Eraserd?

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Anonymous

Guest
Hi,

We've been using a boot disk with eraserd to wipe systems hdd before they leave the building. I've read though that eraserd may not provide enough features to perform this task satisfactorily. Whats the general opinion? Is eraserd set to 8 passes enough to prevent software recovery? Or do we need to rewipe these systems with different software?

Thanks
 
A

Anonymous

Guest
EraserD is just great for erasing files, but it cannot erase the entire free disk space if the drive is larger then 2GB. Most drives these days are. The problem is not with the number of overwriting passes or the data used for overwriting.

Now, if you want to erase the entire hard drive, I suggest using DBAN that comes with current versions of Eraser. If you wish to leave the operating system and only erase the unused disk space, just use the Windows version of Eraser.
 
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Anonymous

Guest
And to answer your other question, overwriting even once with any data is enough to prevent software recovery. Multiple overwriting passes are only necessary if you are worried about hardware recovery.
 
A

Anonymous

Guest
Ok thanks - the disks on these pc's are larger than 2gb so we are gonna have to look at DBAN.

THanks
 

SammeyDW

New Member
Anonymous said:
And to answer your other question, overwriting even once with any data is enough to prevent software recovery. Multiple overwriting passes are only necessary if you are worried about hardware recovery.
One overwrite pass, is enough to prevent the recovery from STANDERED, undelete programs . However there are programs out there that can recover parts of files from 'magnetic echoes' these echoes require 7+ passes to be corrupted securely.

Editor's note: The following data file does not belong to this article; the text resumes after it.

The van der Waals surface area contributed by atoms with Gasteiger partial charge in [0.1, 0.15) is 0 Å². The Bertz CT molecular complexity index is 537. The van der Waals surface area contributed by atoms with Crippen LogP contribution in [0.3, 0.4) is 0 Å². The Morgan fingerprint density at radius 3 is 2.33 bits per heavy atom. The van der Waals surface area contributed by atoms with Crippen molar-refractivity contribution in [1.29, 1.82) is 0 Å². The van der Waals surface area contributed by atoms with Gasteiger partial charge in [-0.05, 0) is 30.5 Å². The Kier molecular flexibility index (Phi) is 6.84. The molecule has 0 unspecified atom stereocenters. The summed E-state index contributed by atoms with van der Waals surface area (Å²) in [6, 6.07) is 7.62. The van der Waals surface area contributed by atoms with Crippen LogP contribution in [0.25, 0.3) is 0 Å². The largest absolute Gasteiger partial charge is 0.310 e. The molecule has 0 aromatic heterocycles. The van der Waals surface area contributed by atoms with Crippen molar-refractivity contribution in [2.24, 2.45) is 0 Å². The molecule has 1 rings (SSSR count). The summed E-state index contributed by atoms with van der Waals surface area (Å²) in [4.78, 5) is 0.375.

A

Anonymous

Guest
How about mentioning some references to these programs that can recover "magnetic echoes" using the hard drive's own read/write head through the published interface? Until you do, I say this cannot be done. It makes no sense to equip a hard drive with a mechanism sensitive enough to be able to detect traces of previous writes -- so the manufacturer interested in minimizing the cost simply doesn't do it. Besides, even if the drive electronics could find traces from previous writes, and this is completely hypothetical, there is no standard interface for accessing this functionality (1), and thus it would be only a manufacturer-specific hack.

So let me repeat, one overwriting pass is enough to prevent software recovery. If you go around hard drive's own reading mechanism by using a scanning tunneling microscope for example, then you may be able to find magnetic remnants from a previous write. This is because the path of the read/write head may slightly change between writes, or because a very small minority of the magnetic domains on the disk platter did not change during the write. This is called hardware recovery, and it is becoming more and more difficult as recording densities increase.

(1) While browsing through the 400+-page ATAPI standard I once again stumbled across the SECURITY ERASE PREPARE/UNIT commands, which are supposed to instruct the drive to completely overwrite all data areas. If this function is implemented, the drive shall overwrite data once with zeroes. A manufacturer may also choose to implement an enhanced erase mode, which calls for predetermined overwriting patterns and the erasure of reallocated bad sectors as well. I wonder how many drives actually implement this?
 
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